Using herbs, spices and other foods to help reduce inflammation in the body might not seem like a big deal. But it’s actually one of the best ways to protect your health, says Amy Jamieson-Petonic, Director of Wellness Coaching at Cleveland Clinic.
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Chronic inflammation — a normal bodily process gone awry — can contribute to conditions ranging from heart disease and diabetes to cancer. The scariest part? You may not even realize you have this condition.
Flying under the radar
It’s impossible to ignore the acute inflammation that accompanies an injury — pain and swelling are the hallmarks.
In contrast, chronic inflammation happens deep down in your body and often doesn’t cause any symptoms. So it can fly under the radar. But that doesn’t stop it from wreaking havoc on your health.
The good news is that the day-to-day choices you make — what you pop in your mouth, especially — affect your inflammation levels.
Your body’s three-alarm fire
Inflammation isn’t inherently bad. In fact, we couldn’t survive without it. Normal inflammation is the body’s response to any injury or infection. It’s part of your body’s natural healing process.
Say you scrape your knee and develop a skin infection. Your immune system sends waves of specialized cells to attack the bacteria and damaged tissue, like an army of soldiers fighting off an invading force. When the good guys have gained the upper hand, they recede, and your body begins to heal.
That’s the key part: The inflammation shuts off. It helps your body heal but doesn’t damage it unless something has gone awry. The problems arise when it fails to shut off and becomes chronic — that’s when it does harm.
Fanning the flames
Chronic inflammation isn’t restricted to one area of your body. It burns slowly and steadily, releasing molecules of inflammation such as cytokines and C-reactive protein (CRP).
Over time, this causes a chemical chain reaction in the body that leads to serious problems. Arteries can become inflamed, setting the stage for heart attacks and strokes. Insulin resistance (a diabetes precursor), full-blown diabetes, Alzheimer’s disease and even depression can develop.
An everyday injury or infection can spark the initial flame, but it takes more than that to keep it burning. High blood pressure can contribute to inflammation, as can being obese. Smoking and stress also encourage the destructive domino effect. And then there’s your diet.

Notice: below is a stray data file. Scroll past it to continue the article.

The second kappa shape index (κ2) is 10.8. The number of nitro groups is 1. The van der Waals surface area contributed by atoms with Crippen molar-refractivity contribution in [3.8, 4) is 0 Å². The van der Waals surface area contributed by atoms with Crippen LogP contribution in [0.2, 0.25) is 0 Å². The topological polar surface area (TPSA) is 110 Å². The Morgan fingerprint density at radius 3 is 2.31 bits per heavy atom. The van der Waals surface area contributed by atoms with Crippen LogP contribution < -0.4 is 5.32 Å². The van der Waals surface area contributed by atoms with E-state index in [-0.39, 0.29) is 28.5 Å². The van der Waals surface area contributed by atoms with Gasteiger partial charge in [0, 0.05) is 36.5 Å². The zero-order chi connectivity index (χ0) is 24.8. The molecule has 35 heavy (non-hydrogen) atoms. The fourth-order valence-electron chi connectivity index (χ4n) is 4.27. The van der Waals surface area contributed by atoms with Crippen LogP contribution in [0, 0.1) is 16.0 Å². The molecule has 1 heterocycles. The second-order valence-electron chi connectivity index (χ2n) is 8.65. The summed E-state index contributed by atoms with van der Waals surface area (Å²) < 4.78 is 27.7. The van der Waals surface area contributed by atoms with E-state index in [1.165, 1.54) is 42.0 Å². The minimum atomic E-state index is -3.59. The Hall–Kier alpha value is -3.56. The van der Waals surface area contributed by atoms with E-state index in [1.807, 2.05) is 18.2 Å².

Some foods are fire starters
Almost everything we eat either encourages or discourages inflammation. The Mediterranean diet works wonders for controlling inflammation. There are lots of reasons to avoid saturated fats, refined carbs and sugars, and trans fats (the type so prevalent in processed foods). But it turns out that these foods can also help create those molecules of inflammation.
Think of them as fire starters. In one study, the more sweets, red meat, processed meat, “white” foods and french fries people ate, the higher their levels of CRP and other indicators of inflammation.
Some foods are fire fighters
Luckily, there are fire fighters galore too. Plant foods are rich in antioxidants and other phytonutrients. These healthy compounds have an anti-inflammatory effect.
Vegetables, fruit, herbs and spices are loaded with compounds that reduce inflammation, as are whole grains, olive oil, nuts, seeds and legumes.
And the omega-3s — the healthy fats found in fish like salmon, mackerel and tuna — also help cool the flames. Focusing on these foods will also help keep your weight healthy, which is critical for keeping inflammation in check.
Studies bear out the benefits
One large study showed that people who eat a lot of veggies and fruit but avoid meat and white flour have lower levels of inflammation. Upping your fiber alone — which will happen naturally on the Mediterranean diet — has been shown to lower levels of CRP by up to 40%..
So eating a Mediterranean diet might be the change that prevents you from developing inflammation that can lead to a host of medical conditions.
You may not be able to cut out every last fire-starter in your life. But you can gain the upper hand by making smart choices about what’s on your plate.